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Jackson County Commissioners say a proposed natural gas pipeline through Southern Oregon is too risky.  Photo of a Canadian pipeline provided by Pembina.

MEDFORD — The Jackson County Board of Commissioners is telling the federal government a proposed natural gas pipeline through Southern Oregon violates environmental laws and provides only short term economic benefits for the Rogue Valley.

Commissioners Rick Dyer, Colleen Roberts and Bob Strosser said they unanimously oppose the project in a letter sent this month to the Federal Energy Regulatory Commission, which is reviewing the project.

They asked FERC to deny the proposal for a 229-mile underground pipeline that is intended to connect a Malin area hub to a Coos County export terminal.

The Canadian company Pembina hopes to ship Canadian and American natural gas overseas, primarily to Asian markets.

Pembina said in a Tuesday statement it has received a copy of the commissioners’ comments.

“We’re reviewing these along with many other comments of note and look forward to addressing them in upcoming meetings with the Commission,” Pembina said.

A public comment period closed Friday for a Federal Energy Regulatory Commission draft environmental impact statement on the Jordan Cove Pacific Connector Gas Pipeline project.

Regulation changes

Commissioners pointed out Pembina is offering assurances the project won’t harm the environment because it will follow environmental laws — but Pembina is asking for regulations to be changed.

Pembina wants exemptions to federal regulations meant to protect soil, riparian areas, rare species, old-growth forests and productive timberland, according to the U.S. Forest Service and Bureau of Land Management.

“If the agencies must amend their environmental rules to allow the project, then it is perplexing how the laws and regulations of those agencies will somehow limit impacts,” the commissioners said in their letter.

The commissioners said the project directly violates a Jackson County law calling for riparian areas to be replanted after a disturbance.

The pipeline corridor must be kept clear of trees to avoid damage to the pipe.

Property owners along the route could not build houses, barns, pools or other heavy structures over the pipe.

Commissioners said pipeline representatives claimed they checked with Jackson County and found no large-scale buildings planned within a quarter-mile of the route.


Commissioners said those claims are “misrepresented and misleading,” and the county has no record of the company asking for that information.

Commissioners and landowners opposed to the project worry property could be used against the will of owners through the eminent domain process.

“To allow the taking of their private land to benefit a Canadian corporation does not meet the criteria of being for public benefit,” the commissioners said.

Pembina previously said it has voluntary use agreements with 75% of landowners along the route. It has offered minimum payments of $30,000.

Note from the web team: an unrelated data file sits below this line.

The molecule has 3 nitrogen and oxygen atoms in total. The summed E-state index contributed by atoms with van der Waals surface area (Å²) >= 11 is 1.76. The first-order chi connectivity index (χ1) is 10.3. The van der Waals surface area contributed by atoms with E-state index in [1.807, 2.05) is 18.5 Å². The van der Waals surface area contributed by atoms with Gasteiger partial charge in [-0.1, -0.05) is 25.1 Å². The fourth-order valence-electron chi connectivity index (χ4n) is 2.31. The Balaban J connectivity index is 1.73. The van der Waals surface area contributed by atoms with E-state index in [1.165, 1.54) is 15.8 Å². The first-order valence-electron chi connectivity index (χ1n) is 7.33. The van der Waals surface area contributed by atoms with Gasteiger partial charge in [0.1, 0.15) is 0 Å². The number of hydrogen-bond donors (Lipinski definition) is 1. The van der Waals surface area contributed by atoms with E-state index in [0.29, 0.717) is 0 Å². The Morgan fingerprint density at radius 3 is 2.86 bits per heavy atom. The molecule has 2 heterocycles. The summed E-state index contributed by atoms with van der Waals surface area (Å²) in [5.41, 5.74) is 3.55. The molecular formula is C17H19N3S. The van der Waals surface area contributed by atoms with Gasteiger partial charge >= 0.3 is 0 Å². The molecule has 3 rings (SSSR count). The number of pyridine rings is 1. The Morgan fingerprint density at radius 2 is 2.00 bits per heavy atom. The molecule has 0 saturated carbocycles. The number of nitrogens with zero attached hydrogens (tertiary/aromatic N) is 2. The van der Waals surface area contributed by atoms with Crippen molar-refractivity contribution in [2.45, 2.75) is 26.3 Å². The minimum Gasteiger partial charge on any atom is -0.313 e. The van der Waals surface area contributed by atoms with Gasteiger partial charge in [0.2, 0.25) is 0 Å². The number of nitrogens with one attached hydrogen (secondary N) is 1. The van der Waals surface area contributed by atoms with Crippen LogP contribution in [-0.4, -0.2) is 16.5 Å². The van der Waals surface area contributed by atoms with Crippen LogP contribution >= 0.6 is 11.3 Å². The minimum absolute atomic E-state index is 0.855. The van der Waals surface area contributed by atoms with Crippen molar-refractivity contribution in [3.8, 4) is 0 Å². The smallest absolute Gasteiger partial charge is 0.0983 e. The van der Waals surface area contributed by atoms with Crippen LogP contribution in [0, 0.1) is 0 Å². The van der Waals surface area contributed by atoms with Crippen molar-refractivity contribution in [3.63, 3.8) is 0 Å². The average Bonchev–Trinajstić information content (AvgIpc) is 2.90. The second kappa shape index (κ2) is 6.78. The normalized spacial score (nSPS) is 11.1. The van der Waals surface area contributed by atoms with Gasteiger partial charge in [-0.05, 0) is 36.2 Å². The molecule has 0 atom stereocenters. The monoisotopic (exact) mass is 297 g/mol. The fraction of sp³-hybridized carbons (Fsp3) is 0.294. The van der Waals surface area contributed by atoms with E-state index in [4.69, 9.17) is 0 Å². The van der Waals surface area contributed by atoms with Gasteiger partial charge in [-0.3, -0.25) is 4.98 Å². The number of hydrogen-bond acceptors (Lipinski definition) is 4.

The commissioners said the project will create jobs in Jackson County, but most are temporary construction jobs. Once those jobs dry up, positive economic ripple effects would also disappear.

“Businesses may employ extra staff and then have to cut those positions,” the commissioners said.

The commissioners said construction workers temporarily in the area would strain the housing supply.

“We may as such see an increase in the need for social services and resources to combat more homelessness,” they said.

County income

Pembina has touted the economic benefits of the $9.8 billion construction project, which would generate more than $5.3 million annually in property taxes for Jackson County government, schools, fire departments and other local agencies.

Workers in the trades have spoken out in favor of the project, which they said would provide good-paying jobs with benefits.

During excavation for the pipeline, commissioners said a requirement to place dirt and rocks at least 10 feet from waterway edges is “woefully inadequate” to stop soil from getting into the water.

They noted most of the work would have to occur in dry months to lessen impacts on streams — increasing the risk of a construction-sparked wildfire.

“Wildfire smoke has hampered recreation and tourism activity in our county for the past two years. Economically speaking, the citizens of Jackson County cannot risk their financial well-being for this project that may result in a conflagration of fires during peak wildfire season,” commissioners said.

The commissioners said plans to test the 3-foot-diameter pipeline’s strength by filling it with water would use water needed for irrigation, firefighting and livestock. Drawing down water in lakes and reservoirs could also trigger toxic algae blooms and harm fish.

If the pipeline failed due to an equipment breakdown, vandalism or terrorism, commissioners said there is no guarantee Pembina would pay to restore the area.

The commissioners pointed to the example of PG&E, which filed for bankruptcy protection after a power line sparked a wildfire that destroyed Paradise, California, and killed at least 85 people in 2018.